Suicidal ideation among youths at risk of school dropout: Impact of student demographics, stressors, and academic self-concept

Research output: Contribution to journalArticlepeer-review

Abstract

In the United States, suicidal ideation is an issue for high school-age youths. Research supports that youths who have learning difficulties and who are at risk of high school dropout are at greater risk for suicidal ideation. Although alternative high schools address both student academics and emotional health, they are underused, nonclinical settings for understanding and addressing suicidal ideation. This study aimed to examine the impact of student identity, external stressors, and academic self-concept on suicidal ideation among sexual and ethnic minority and underserved students enrolled in an alternative education public high school. The student sample (N ¼ 103) completed a onetime survey comprised of the Suicidal Ideation Questionnaire-Junior, the Cultural Assessment of Risk of Suicide, the Coddington Life Events Scale for Adolescents, and the Piers Harris 2. Results of hierarchical linear regression indicated that identifying as nonheterosexual and experiencing discrimination were associated with greater student reporting of suicidal ideation. Identifying as Latino and other non-White was associated with lower reporting of suicidal ideation. Controlling for student demographics and external stressors, positive academic self-concept was associated with a lower reporting of suicidal ideation. Findings have future implications for health social work, suicide prevention and intervention, and education policy.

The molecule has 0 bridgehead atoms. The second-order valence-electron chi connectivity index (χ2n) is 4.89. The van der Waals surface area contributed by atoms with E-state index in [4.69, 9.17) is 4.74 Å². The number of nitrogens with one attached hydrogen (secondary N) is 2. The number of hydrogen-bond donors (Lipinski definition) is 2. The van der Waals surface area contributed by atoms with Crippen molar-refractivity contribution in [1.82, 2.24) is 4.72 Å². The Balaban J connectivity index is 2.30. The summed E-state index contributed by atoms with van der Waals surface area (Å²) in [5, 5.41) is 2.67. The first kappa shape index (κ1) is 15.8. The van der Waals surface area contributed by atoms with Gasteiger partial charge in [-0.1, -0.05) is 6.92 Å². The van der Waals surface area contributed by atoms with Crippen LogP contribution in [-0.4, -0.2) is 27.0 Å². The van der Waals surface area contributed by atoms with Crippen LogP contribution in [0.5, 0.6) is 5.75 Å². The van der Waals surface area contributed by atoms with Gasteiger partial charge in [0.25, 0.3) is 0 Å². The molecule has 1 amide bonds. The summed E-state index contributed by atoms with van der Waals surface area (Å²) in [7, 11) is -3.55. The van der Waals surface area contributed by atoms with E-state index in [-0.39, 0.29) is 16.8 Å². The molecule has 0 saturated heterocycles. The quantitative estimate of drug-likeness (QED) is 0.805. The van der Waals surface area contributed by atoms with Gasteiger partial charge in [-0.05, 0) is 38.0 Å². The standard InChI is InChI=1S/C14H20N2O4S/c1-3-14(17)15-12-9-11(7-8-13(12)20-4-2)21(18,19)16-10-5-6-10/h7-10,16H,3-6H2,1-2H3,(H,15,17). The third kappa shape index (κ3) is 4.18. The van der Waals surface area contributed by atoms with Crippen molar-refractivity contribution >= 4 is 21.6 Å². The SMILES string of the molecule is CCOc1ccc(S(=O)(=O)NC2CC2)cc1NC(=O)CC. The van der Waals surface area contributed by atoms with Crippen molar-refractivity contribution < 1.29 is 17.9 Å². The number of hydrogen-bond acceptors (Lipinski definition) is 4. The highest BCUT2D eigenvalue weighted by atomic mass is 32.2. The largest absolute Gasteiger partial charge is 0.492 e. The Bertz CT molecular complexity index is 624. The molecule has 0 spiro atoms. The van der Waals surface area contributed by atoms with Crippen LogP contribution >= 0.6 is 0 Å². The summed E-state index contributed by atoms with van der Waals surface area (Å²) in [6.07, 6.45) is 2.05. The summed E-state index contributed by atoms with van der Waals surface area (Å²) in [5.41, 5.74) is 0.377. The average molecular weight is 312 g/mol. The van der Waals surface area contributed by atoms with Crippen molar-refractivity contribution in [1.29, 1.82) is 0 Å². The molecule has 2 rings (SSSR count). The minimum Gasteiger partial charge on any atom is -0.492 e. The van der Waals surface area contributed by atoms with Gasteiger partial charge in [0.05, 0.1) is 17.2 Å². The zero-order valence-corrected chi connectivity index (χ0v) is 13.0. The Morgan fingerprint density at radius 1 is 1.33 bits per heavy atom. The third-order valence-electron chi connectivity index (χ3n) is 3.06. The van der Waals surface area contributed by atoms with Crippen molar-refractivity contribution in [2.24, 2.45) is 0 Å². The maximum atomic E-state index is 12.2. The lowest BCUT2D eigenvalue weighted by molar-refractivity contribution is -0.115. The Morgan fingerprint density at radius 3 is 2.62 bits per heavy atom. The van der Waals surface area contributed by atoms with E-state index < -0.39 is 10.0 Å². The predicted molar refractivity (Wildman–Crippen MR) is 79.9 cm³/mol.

Original languageEnglish
Pages (from-to)240-248
Number of pages9
JournalHealth and Social Work
Volume45
Issue number4
DOIs
StatePublished - Nov 1 2020

Keywords

  • Academic self-concept
  • Discrimination
  • School mental health
  • Sexual and ethnic minorities
  • Youth suicidal ideation

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